|donkeys / pack animals / transport|
Breasted: 1. From Meir, tomb of Kay-Henent. Middle Kingdom. Two donkeys, each carrying a full sack of grain: the first is driven by a bearded man holding a stick in his right hand; the second by a child holding a stick in each hand. The donkeys seem to be of the type most common in the Sudan; they are strong, have short ears, a gray coat, and carry a brand of some sort on the shoulder.|
Kamal, Annales, XI (1911), p. 23.
Breasted note 6: Another similar example: Cairo Museum, Guide 3213. - Wreszinski, Atlas, Pl. 61.
Kamal p. 23: [Tomb of Kay-Henent] Two donkeys, each carrying a bag full of grain. The first is pushed by a bearded man holding a stick in his right hand, the second by a child holding two sticks, one in each hand. The donkeys are Sudanese race, which differs from the Egyptian by shape, appearance and often in color: they are strong and of sound constitution. They have short ears, skin ashen grey, and they carry a mark on the shoulder.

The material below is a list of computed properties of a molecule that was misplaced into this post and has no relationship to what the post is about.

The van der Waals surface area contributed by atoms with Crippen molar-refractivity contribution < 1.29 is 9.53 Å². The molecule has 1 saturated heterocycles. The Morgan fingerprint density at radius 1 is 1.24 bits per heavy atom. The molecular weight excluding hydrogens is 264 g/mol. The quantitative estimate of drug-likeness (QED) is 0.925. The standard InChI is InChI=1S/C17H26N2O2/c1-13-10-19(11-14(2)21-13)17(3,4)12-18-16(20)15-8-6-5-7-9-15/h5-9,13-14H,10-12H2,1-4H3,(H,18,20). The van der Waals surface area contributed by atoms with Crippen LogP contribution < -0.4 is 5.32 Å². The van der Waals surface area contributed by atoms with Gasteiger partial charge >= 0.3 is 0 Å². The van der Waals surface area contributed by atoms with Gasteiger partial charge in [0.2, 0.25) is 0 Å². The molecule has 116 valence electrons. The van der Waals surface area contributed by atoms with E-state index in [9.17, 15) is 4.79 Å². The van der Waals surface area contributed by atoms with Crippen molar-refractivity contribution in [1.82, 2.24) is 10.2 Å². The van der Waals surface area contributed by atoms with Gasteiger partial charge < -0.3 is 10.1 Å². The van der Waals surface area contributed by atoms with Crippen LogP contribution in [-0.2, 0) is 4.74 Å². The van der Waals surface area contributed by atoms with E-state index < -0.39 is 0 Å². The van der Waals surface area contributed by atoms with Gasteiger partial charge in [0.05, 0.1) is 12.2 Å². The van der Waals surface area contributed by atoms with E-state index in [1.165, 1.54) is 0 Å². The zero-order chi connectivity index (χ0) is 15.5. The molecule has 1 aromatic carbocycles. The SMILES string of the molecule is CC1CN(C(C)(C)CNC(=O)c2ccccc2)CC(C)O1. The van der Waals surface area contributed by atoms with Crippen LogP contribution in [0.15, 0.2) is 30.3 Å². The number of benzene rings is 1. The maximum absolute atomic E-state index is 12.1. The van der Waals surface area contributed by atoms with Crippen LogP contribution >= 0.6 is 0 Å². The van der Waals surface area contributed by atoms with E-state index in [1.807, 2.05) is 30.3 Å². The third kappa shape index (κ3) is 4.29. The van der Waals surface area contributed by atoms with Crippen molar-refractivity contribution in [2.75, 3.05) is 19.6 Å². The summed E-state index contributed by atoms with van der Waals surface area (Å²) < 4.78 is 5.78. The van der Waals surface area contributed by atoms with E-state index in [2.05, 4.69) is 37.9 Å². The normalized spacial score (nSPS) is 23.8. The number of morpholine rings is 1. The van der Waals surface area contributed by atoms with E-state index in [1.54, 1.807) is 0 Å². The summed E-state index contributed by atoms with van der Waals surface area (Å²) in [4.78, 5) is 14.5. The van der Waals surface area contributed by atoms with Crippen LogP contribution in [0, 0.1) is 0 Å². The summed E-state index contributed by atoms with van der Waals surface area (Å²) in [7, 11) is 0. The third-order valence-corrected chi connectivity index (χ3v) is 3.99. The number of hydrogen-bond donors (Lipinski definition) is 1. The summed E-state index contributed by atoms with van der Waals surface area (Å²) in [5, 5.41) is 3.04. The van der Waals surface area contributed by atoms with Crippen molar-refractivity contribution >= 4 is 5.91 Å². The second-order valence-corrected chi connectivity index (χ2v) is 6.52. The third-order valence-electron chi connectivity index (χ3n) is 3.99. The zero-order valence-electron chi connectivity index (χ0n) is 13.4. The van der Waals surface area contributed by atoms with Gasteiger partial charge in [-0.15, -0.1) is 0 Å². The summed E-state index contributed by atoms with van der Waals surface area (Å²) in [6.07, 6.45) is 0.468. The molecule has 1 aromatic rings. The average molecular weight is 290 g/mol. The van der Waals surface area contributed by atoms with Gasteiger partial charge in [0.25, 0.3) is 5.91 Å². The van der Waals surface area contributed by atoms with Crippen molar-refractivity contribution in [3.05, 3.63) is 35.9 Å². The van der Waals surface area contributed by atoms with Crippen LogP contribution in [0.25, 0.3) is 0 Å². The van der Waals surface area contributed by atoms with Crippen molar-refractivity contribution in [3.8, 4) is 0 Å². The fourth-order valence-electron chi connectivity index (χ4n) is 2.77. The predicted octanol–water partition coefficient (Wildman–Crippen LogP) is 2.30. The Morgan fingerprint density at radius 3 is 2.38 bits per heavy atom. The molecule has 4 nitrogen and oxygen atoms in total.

Tooley-1989 p. 203: Tomb of K3y-Hnnt. Cairo cat. 3213.
|Late 11 to early 12 dyn.|
|Ref. for dating|
|Tooley-1989 p. 39|
|Egyptian Museum, Cairo|
|V-1-2 SERVANTS PROVIDING TRANSPORTATION - Land Transportation. - Men driving loaded donkeys.|
|Tooley: Guide 3213|
|BreastedJnr-1948 , V-1-2 1.|
|Kamal-1911 , Annales ASAE XI. p. 23|
|Tooley-1989 , p. 203|
|Wreszinski-1923-1935 , Pl. 61|
|Links to Images and Other Refs|
internal ID: 1074